Coins have defined the majority of Seattle sculptor Heidi Wastweet's past, and now she gets to design the future of the United States' coins.

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In the rundown basement of Seattle’s former Immigration and Customs Enforcement building is the studio of Heidi Wastweet, a 42-year-old sculptor who believes coins are exchangeable art.

Foot-long circular plaster casts of coins, etched with the faces of historic American heroes, are propped against a corner. Translucent paper tracings of portraits lie scattered on a worktable. Wastweet’s prized commissions — a currency coin for the Darfur region of Sudan, the Dean’s Award for the University of Washington law school, a replica of the 1964 peace dollar — glint from a wooden shelf.

Wastweet is a Seattle sculptor and medallic artist, but one of her passions is to design money — coins, specifically. Wastweet began designing coins when she was 18 at a private mint in Idaho, then switched to a different mint based in Las Vegas before going freelance. Since the late 80s, Wastweet has created more than 1,000 coins, medals and tokens.

Coins have defined the majority of Wastweet’s past, and now she gets to design the future of the United States’ coins. Wastweet was appointed in March last year to the Citizens Coinage Advisory Committee, an unpaid 11-member panel that reviews the work of the U.S. Mint and advises the Treasury about what designs make it onto the billions of coins circulated throughout America each day.

Coins may be viewed as chump change, says Wastweet, but the image on a penny, nickel or quarter can influence the way we and the world view America.

“What’s the one thing that every single tourist from all around the world touches when they come to the United States?” asked Wastweet. “It’s our coins. If we have mediocre artwork on our coins, that leaves an impression on those visitors of a mediocre country, because art is the ultimate sign of a civilization. When a civilization is advanced enough to support its arts, it’s at its height.”

The Citizen Coinage Advisory Committee was founded in 2003, when Congress decided that a committee with a penchant for coins should discuss the quality of America’s change. Since then, the advisory committee has reviewed the Lewis and Clark nickels, the America the Beautiful quarters, and the Sacagawea dollars.

Wastweet thinks that the U.S. is behind the times — behind Canada, the European Union and Britain — when it comes to our coins. We’re stuck in a rut of antiquated classical designs, says Wastweet, and there’s been little coinage innovation because America doesn’t view its currency as a work of art.

“In France, the sculptors at the mint are treated like rock stars,” she said. “They’re celebrities. But here they’re treated like little worker bees down in the basement.”

The U.S. Mint has 15 coin artists in its Artistic Infusion Program, a citizen-based stable of artists, and seven in-house sculptors. They are taking assignments to design about 50 new coins this year, said Wastweet.

Erik Jansen, a 55-year-old commercial real-estate manager from Mercer Island, remembers the heyday of iconic coins during the early and mid 20th century — even if he didn’t live during that time himself. Jansen is a casual coin collector and the general-public member of the Citizens Advisory Coinage Committee.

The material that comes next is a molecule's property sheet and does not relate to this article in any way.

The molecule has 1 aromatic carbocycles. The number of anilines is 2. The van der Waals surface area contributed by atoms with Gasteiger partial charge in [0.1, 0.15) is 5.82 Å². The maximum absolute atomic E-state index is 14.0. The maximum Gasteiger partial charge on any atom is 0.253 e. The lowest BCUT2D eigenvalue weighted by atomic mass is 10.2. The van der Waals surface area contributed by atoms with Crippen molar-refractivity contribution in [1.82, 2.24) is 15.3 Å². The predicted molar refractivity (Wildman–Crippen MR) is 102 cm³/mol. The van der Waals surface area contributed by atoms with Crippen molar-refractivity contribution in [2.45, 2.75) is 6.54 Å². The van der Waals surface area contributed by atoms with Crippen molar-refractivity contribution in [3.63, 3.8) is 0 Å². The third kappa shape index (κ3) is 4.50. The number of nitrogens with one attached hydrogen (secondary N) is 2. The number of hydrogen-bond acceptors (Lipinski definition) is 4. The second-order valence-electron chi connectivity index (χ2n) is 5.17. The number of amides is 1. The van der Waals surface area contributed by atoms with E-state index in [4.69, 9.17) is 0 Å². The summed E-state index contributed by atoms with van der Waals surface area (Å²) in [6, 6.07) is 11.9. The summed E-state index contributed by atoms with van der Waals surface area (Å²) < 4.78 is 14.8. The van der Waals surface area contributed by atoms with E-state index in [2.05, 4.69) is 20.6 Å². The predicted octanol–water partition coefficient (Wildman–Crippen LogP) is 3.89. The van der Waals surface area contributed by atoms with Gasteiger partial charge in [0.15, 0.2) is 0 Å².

“Let’s be frank, we’re just recycling coin designs,” Jansen said. The U.S. Mint has been reusing classic designs like the Walking Liberty silver half-dollar, which were minted from 1916 to 1947. It’s time to step it up, he said.

He and Wastweet are trying to remake our coin culture and elevate the craft of currency to a high art form. Last December, Wastweet gave a presentation to the chairman of the Citizens Coinage Advisory Committee after conducting an investigation of the U.S. Mint. Her recommendation: “The U.S. Mint needs an art director.”

When the Mint was created, a director and a chief engraver were tasked with cultivating the art found on America’s coins, but that practice fell to the wayside as the Mint expanded. Following her recommendation, the U.S. Mint has created a new position of “Chief Engraver” and is reviewing applications.

Wastweet says that there’s no magical formula for what makes a quality coin; she just knows it when she sees it.

“It’s a combination of the texture, the subject matter and the quality and clarity of the design,” she said. “There’s a quality about it that says that it’s a coin, too. Some of the coins that are coming out now don’t look like coins — they look like tokens or medals.”

And Jansen says some newer coins also don’t tell a story. As Jansen was roaming the streets of France in the pre-Euro days, he ambled into an old coin pawnshop. He noticed what others may have overlooked — that the year-to-year progression of coins told a remarkable story about the nation’s political history.

“The designs on their money changed radically as a result of the political environment changing, as a result of the French Revolution,” said Jansen. “I’d always thought that … coinage represents a society’s best representation of its values, its history and its vision.”

Wastweet’s vision is for America to create coins suitable for the current time, while still reflecting our historic past. But is the time for coins gone, as more and more people switch to credit cards and debit cards in a digitized world?

Not anytime soon, says Wastweet.

“There will always be a place for cash as long as there are illegal drug deals, garage sales and people on Craigslist buying things on a one-to-one basis,” she said. “We’ll always have coins.”

Amy Harris: 206-464-2212 or